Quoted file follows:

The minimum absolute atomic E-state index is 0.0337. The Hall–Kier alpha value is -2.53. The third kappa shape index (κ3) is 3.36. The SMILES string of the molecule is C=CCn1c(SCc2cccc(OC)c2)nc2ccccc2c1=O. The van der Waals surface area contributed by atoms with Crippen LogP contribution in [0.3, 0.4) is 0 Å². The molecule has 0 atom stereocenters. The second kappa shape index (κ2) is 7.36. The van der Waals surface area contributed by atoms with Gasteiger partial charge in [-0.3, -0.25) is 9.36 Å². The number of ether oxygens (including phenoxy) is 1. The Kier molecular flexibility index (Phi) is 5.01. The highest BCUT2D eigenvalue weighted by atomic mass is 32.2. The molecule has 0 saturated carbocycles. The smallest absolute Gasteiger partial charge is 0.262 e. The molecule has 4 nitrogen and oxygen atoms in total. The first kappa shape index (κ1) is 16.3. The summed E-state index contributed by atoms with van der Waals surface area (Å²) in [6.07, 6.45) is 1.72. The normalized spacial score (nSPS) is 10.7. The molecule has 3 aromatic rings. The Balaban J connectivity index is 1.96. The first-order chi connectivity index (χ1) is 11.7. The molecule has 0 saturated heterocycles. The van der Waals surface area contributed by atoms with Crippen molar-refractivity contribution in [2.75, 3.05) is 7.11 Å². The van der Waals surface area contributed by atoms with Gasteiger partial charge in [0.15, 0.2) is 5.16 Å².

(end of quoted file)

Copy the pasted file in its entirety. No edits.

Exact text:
The minimum absolute atomic E-state index is 0.0337. The Hall–Kier alpha value is -2.53. The third kappa shape index (κ3) is 3.36. The SMILES string of the molecule is C=CCn1c(SCc2cccc(OC)c2)nc2ccccc2c1=O. The van der Waals surface area contributed by atoms with Crippen LogP contribution in [0.3, 0.4) is 0 Å². The molecule has 0 atom stereocenters. The second kappa shape index (κ2) is 7.36. The van der Waals surface area contributed by atoms with Gasteiger partial charge in [-0.3, -0.25) is 9.36 Å². The number of ether oxygens (including phenoxy) is 1. The Kier molecular flexibility index (Phi) is 5.01. The highest BCUT2D eigenvalue weighted by atomic mass is 32.2. The molecule has 0 saturated carbocycles. The smallest absolute Gasteiger partial charge is 0.262 e. The molecule has 4 nitrogen and oxygen atoms in total. The first kappa shape index (κ1) is 16.3. The summed E-state index contributed by atoms with van der Waals surface area (Å²) in [6.07, 6.45) is 1.72. The normalized spacial score (nSPS) is 10.7. The molecule has 3 aromatic rings. The Balaban J connectivity index is 1.96. The first-order chi connectivity index (χ1) is 11.7. The molecule has 0 saturated heterocycles. The van der Waals surface area contributed by atoms with Crippen molar-refractivity contribution in [2.75, 3.05) is 7.11 Å². The van der Waals surface area contributed by atoms with Gasteiger partial charge in [0.15, 0.2) is 5.16 Å².